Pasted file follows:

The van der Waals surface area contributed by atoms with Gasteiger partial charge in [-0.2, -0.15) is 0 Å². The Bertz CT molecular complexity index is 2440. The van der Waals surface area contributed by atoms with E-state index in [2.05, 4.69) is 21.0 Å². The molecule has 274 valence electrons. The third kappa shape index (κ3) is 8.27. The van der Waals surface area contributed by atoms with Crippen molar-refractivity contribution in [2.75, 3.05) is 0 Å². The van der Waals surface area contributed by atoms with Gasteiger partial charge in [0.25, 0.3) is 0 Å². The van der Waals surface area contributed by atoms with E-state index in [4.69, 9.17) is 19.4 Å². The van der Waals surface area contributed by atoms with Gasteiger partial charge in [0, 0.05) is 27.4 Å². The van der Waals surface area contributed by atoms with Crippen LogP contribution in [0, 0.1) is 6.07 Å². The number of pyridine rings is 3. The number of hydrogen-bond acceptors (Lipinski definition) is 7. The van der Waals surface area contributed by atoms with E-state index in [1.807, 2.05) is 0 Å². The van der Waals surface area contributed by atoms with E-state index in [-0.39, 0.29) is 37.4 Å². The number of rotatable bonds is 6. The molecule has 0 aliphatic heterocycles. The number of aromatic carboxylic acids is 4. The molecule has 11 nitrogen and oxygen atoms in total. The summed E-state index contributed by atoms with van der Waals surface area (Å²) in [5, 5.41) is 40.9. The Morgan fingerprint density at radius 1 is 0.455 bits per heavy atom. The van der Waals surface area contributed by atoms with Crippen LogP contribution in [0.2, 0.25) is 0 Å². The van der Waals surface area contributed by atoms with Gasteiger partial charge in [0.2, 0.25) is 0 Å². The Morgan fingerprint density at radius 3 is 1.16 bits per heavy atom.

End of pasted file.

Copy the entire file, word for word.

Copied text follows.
The van der Waals surface area contributed by atoms with Gasteiger partial charge in [-0.2, -0.15) is 0 Å². The Bertz CT molecular complexity index is 2440. The van der Waals surface area contributed by atoms with E-state index in [2.05, 4.69) is 21.0 Å². The molecule has 274 valence electrons. The third kappa shape index (κ3) is 8.27. The van der Waals surface area contributed by atoms with Crippen molar-refractivity contribution in [2.75, 3.05) is 0 Å². The van der Waals surface area contributed by atoms with Gasteiger partial charge in [0.25, 0.3) is 0 Å². The van der Waals surface area contributed by atoms with E-state index in [4.69, 9.17) is 19.4 Å². The van der Waals surface area contributed by atoms with Gasteiger partial charge in [0, 0.05) is 27.4 Å². The van der Waals surface area contributed by atoms with Crippen LogP contribution in [0, 0.1) is 6.07 Å². The number of pyridine rings is 3. The number of hydrogen-bond acceptors (Lipinski definition) is 7. The van der Waals surface area contributed by atoms with E-state index in [1.807, 2.05) is 0 Å². The van der Waals surface area contributed by atoms with E-state index in [-0.39, 0.29) is 37.4 Å². The number of rotatable bonds is 6. The molecule has 0 aliphatic heterocycles. The number of aromatic carboxylic acids is 4. The molecule has 11 nitrogen and oxygen atoms in total. The summed E-state index contributed by atoms with van der Waals surface area (Å²) in [5, 5.41) is 40.9. The Morgan fingerprint density at radius 1 is 0.455 bits per heavy atom. The van der Waals surface area contributed by atoms with Crippen LogP contribution in [0.2, 0.25) is 0 Å². The van der Waals surface area contributed by atoms with Gasteiger partial charge in [0.2, 0.25) is 0 Å². The Morgan fingerprint density at radius 3 is 1.16 bits per heavy atom.